Author of the Time Rep Series and Note To Self

Author Archive

Coming up with a plot

So for the next entry in my series on writing, I thought I would talk about how to come up with a decent plot. After all, it’s one of the most important things to consider when writing, because every book is built around a good plot, right?

Wrong. The first thing to remember is that you don’t necessarily need a great plot – some of the best books I’ve read have been complete nonsense from a plot perspective, but stand up as some of the greatest works of literature nonetheless. All that matters is that you care what is happening to the people in the story, and for that you need good characters.

But I’ll come onto characters another time. For now, let’s just say that you’ve decided your book needs a decent plot to carry the story through to the end. I find this element of the writing process really hard, not least because most of the great plots have already been written – it is difficult to come up with something original these days, and if you need further proof of that, just look at how many Hollywood remakes there have been over the past few years, or even re-remakes. Even the most experienced storytellers are finding it hard, so if you are struggling, don’t despair – you are not alone!

So when I’m trying to come up with a plot, I try and keep the following five rules in mind. Now, there may be some of you who find the idea of applying rules to the process of creative writing to betray the principle of writing creatively, however in this case you should just obey these rules. Trust me – it will make your life waaaaaay easier:

1)      Treat your plot as its own character.

You know that point in writing where your characters are so well defined, they begin to do their own thing without you even realising it? Even though you are their creator, you no longer decide what they do – he or she now behaves in their own way in your mind, and you are merely writing it down. You know you have got to this stage with a good character, because if you do try and force them to do something that goes against their nature, you cannot reconcile it in your mind. It’s the same with a good plot – once a story arc has been nurtured to a certain point, it develops its own natural momentum, and you no longer need to think too hard about what happens next – the plot takes care of itself. Know when to spot that your plot is at this stage, and just let it happen.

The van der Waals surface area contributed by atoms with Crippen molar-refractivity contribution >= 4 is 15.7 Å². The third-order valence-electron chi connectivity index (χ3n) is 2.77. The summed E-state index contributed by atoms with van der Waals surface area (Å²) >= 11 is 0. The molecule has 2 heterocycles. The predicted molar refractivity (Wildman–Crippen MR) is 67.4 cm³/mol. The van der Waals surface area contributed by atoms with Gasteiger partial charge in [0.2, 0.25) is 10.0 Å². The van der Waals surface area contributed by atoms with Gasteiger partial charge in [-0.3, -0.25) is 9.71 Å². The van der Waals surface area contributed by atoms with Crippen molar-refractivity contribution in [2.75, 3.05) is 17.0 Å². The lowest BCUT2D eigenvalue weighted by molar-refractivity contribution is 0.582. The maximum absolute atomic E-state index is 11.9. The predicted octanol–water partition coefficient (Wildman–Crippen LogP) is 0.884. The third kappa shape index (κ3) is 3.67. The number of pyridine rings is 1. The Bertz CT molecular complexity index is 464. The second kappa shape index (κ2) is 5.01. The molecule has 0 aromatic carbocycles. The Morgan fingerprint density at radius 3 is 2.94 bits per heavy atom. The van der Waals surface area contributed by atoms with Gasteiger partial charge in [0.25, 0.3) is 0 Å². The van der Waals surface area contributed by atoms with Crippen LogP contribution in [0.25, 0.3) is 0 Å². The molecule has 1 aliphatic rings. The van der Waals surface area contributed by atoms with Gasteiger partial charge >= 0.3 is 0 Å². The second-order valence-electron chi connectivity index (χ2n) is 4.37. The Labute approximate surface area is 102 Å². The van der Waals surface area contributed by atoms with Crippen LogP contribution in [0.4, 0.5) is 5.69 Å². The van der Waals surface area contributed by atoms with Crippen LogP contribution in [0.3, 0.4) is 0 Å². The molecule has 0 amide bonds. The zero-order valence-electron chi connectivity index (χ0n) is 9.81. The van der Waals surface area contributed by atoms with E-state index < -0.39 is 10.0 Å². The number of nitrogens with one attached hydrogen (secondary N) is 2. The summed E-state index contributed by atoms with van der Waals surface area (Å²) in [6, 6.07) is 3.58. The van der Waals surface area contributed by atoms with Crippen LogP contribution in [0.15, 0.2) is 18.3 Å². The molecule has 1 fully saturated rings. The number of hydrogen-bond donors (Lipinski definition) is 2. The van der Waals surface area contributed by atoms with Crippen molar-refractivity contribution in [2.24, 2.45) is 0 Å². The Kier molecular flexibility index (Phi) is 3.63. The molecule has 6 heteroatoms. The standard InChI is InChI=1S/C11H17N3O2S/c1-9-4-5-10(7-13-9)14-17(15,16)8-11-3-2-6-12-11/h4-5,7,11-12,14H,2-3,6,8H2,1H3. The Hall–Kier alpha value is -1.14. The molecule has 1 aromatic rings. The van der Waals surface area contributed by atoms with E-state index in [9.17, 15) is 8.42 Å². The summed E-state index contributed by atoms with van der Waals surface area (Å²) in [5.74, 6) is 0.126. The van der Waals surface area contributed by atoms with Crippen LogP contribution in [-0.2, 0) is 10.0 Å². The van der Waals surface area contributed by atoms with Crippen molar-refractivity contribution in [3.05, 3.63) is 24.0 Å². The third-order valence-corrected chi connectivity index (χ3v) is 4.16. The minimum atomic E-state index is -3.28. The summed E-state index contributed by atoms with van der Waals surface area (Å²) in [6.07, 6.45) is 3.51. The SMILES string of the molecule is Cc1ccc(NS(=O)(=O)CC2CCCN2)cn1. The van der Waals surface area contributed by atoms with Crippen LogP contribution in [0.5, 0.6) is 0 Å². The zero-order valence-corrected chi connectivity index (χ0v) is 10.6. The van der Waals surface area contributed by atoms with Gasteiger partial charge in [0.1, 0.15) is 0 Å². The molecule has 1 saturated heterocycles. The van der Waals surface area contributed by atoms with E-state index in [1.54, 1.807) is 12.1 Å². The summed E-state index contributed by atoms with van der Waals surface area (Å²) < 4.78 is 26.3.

2)      Don’t worry about where the story is going.

I know some writers try to plot out the entire story before they get started. They want to know about all the underlying themes, all the key plot points, all the twists, the ending, everything. They may want to use some dramatic irony to hint at things to come in the first stages of the novel, and for that, they need to know what’s actually going to happen. If you are someone who likes to write this way, then great. However, you mustn’t be afraid to just put pen to paper and get started if you’ve only got that initial idea, or a specific scene in mind, or even just a conversation between two characters, fleshing out everything from that starting point as you go.

I find it sometimes works better if you have no idea what is going to happen. After all, your central characters are not usually privy to future events, so if you as the author are in the same position, it can produce some interesting results. What’s more, there’s nothing like the thrill of your own story taking you by surprise! Some of the greatest turning points in classic stories have happened this way (Dan O’Bannon for instance had no idea he was going to come up with the chest-burster scene in Alien when he started writing it), but you have to be prepared to set off on your writing journey without knowing where it will go.

3)      Don’t be afraid of using clichés

Many authors like to think of themselves as being highly original. How many times have you sat in front of your manuscript, happily typing / writing away and thinking to yourself “No-one has ever thought of this before! I’m so clever!” Ok, maybe that’s just me. The downside of thinking this way is that you can be afraid of resorting to clichés. Now, you need to be careful not to fall back on them too much, but there is a reason clichés are clichés, and that’s because they work really well. Sometimes, the best and most satisfying way to resolve a plot point is to resort to a cliché, so don’t be afraid to do it.

4)      Obey the three act structure.

So you think you can be really innovative and write a story that spans four acts, or two acts, or one act? Or half an act? Don’t bother. The three act structure is the only way to go. Setup, confrontation, resolution. Plot points can drift between the different acts depending on the balance of your story, but as human beings, we like things in threes. The three act narrative is by far the most proven, and the most satisfying. So obey it as a structure for your book.

5)      Remember the eight-point arc.